In subsequent months, the stock also began to move. Over the last six months, shares are up better than 23%. During Mayer's short tenure, Yahoo closed the sale of part of the company's considerable stake in Chinese Internet company Alibaba Group Holding. The deal was originally reached in May prior to Mayer's hiring, but it closed in September 2012.
The asset had accounted for a large chunk of Yahoo's market cap, but was not a part of its core business and was not being fully valued in the stock price. As a result, shareholders had long been frustrated by the company's reluctance to monetize the stake, which was acquired in 2005 for $1 billion.
On September 18, Alibaba said that it had completed an initial repurchase of about half of Yahoo's 40% stake, netting Yahoo around $4.3 billion after taxes and fees. Mayer further pleased investors by going ahead with a previous plan to return around $3.65 billion of the proceeds to shareholders through buybacks.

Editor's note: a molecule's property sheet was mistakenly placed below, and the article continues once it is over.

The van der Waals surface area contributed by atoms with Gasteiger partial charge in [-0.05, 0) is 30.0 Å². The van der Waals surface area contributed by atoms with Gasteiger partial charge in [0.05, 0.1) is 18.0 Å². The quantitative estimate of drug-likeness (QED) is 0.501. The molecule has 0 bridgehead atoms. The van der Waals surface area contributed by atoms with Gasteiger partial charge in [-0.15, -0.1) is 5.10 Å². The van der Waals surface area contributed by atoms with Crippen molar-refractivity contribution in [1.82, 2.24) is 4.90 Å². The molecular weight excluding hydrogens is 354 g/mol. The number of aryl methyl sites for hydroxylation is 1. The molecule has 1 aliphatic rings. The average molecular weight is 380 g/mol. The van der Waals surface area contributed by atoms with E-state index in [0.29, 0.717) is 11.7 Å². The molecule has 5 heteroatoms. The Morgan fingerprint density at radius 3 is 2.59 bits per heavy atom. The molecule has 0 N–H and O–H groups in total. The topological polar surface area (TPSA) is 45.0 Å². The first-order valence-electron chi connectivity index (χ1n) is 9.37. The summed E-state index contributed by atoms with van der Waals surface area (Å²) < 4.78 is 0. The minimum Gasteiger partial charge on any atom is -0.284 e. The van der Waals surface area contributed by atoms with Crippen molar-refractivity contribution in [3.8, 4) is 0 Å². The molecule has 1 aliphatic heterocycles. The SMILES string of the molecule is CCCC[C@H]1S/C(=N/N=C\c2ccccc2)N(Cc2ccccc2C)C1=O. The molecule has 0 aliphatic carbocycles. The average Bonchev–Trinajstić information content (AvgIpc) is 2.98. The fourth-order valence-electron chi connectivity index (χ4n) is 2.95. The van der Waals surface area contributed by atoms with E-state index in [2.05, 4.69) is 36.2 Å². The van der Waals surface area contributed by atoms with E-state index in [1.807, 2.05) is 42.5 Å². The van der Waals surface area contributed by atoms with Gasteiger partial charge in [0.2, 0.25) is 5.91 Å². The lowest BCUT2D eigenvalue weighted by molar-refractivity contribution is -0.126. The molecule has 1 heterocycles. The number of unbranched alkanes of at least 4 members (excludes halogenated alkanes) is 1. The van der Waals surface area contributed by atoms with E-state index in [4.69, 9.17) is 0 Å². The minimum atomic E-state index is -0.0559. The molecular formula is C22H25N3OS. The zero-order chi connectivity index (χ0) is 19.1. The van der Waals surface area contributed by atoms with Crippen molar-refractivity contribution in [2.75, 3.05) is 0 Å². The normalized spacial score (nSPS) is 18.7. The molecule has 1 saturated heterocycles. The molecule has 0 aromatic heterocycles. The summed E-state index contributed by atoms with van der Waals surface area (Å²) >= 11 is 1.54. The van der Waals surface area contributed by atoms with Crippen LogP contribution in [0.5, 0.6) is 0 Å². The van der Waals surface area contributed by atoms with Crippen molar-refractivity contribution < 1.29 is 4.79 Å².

At the time, Mayer said of the Alibaba deal, "This yields a substantial return for investors while retaining a meaningful amount of capital within the company to invest in future growth." Following the transaction, Yahoo retains a roughly 23% stake in the Chinese company with Alibaba retaining the right to repurchase half of Yahoo's remaining holdings.
The company also owns a 35% stake in Yahoo Japan, which it has been attempting to divest in recent years. An eventual sale could further unlock value in the stock. The first reports of a Yahoo Japan sale came in March 2011 when Reuters said that a $8 billion deal with SoftBank (TYO:9984) was being discussed. In October 2011, Reuters again reported that an imminent sale was likely, but it did not materialize.